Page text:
Dean Emeritus Katepalli Sreenivasan’s list of laurels grows longer

His latest is the American Physical Society’s 2022 Leo P. Kadanoff Prize.


It was not that long ago that the American Physical Society (APS) honored Katepalli Sreenivasan — NYU Tandon’s Dean Emeritus and Eugene Kleiner Professor for Innovation in Mechanical Engineering, CAS Professor of Physics, and Courant Professor of Mathematics — with its 2020 Fluid Dynamics Prize for his fundamental contributions to fluid dynamics, especially turbulence from quantum to astrophysical scales. Now, the organization, comprising 55,000 physicists in academia, national laboratories, and industry, has awarded him the 2022 Leo P. Kadanoff Prize, bestowed upon scientists whose theoretical, experimental, or computational achievements have opened new vistas for statistical and or nonlinear physics. 

While Sreenivasan’s work is largely fundamental — he is most interested in the principles behind things, he has said — it has practical, real-world implications for improving aircraft design, gas turbine engines, energy distribution, weather prediction, and more. 

He has devoted much of his research to the study of turbulence and laminarization (in which a fluid flow returns to being smooth rather than remaining in its original state of turbulence). Turbulence is extremely useful, he has asserted, because without the mixing of various things like heat and cold, or oxygen and fuel in the case of combustion, life on Earth would not exist.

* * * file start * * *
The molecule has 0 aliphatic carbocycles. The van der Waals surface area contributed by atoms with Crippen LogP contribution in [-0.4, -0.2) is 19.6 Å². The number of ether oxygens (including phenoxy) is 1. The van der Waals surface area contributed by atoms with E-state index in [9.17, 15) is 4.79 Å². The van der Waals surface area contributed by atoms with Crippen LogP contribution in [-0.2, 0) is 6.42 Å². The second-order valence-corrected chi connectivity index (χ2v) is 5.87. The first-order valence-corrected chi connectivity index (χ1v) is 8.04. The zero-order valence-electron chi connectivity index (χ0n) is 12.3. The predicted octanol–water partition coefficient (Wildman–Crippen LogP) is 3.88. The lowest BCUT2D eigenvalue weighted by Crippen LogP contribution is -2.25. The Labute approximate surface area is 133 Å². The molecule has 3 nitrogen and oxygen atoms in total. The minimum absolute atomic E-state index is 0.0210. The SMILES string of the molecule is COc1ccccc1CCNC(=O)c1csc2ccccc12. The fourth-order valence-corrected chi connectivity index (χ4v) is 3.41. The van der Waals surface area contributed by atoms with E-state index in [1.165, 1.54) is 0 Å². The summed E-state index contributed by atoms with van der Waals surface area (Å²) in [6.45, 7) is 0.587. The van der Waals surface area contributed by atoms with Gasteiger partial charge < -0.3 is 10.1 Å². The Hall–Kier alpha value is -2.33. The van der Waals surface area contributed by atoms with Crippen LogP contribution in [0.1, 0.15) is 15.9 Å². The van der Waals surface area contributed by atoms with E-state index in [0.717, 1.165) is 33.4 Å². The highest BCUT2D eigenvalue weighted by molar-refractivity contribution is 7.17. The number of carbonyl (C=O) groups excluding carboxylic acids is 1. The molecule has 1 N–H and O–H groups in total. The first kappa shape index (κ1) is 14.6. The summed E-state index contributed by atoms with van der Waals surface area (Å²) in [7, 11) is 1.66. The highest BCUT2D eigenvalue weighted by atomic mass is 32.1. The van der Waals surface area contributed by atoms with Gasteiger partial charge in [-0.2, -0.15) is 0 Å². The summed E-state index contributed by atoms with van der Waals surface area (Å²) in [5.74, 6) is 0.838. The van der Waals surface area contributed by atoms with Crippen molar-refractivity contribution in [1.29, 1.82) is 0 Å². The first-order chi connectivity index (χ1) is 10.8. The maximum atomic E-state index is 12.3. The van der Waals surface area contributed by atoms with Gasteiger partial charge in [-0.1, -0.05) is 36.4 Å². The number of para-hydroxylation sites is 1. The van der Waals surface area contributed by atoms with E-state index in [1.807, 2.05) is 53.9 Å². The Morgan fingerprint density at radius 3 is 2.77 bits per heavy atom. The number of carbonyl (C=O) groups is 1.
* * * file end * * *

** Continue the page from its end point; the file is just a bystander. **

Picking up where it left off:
His studies have gone well beyond Earth, however; he also directs the NYU Abu Dhabi Space Science Center.  He and his collaborators have made contributions to helioseismology, the study of the structure and dynamics of the Sun, and he was part of a team that first tracked the precise rotational patterns of Sun-like stars, an important step in ascertaining exactly how stars function, and gaining needed insight into their magnetic fields. More recently, he was part of a team that used simulations to describe the molecular kinetics in the atmosphere of Callisto, the second-largest moon of the planet Jupiter.

The Kadanoff Prize joins a lengthy list of Sreenivasan’s honors that includes membership in the U.S. National Academy of Sciences,  the U.S. National Academy of Engineering, the American Academy of Arts and Sciences, the Accademia dei Lincei, the Indian Academy of Sciences, the Indian National Science Academy, the Academy of Sciences for the Developing World (TWAS), and the African Academy of Science, as well as the Guggenheim Fellowship, the UNESCO Medal for Promoting International Scientific Cooperation and World Peace from the World Heritage Centre, and others far too numerous to list. Additionally, he is a former director of the International Centre for Theoretical Physics, in Trieste, Italy, and one of the rare few individuals to hold the NYU distinction of being named a University Professor, a title conferred upon scholars whose work is interdisciplinary and reflects exceptional breadth.

“This latest honor exemplifies Dean Emeritus Sreenivasan as the giant upon whose shoulders everyone stands in his field of study,” Dean Jelena Kovačević said. “Adding to his list of accolades is well-deserved, and is overshadowed only by the care and concern he has demonstrated for students, faculty, and staff at Tandon and everywhere he has ever spent time.” 

The award will be presented at the APS March Meeting 2022, to be held in Chicago, where he will also deliver an invited talk on the International Freedom of Scientists.

You can read some of Sreenivasan’s noteworthy papers: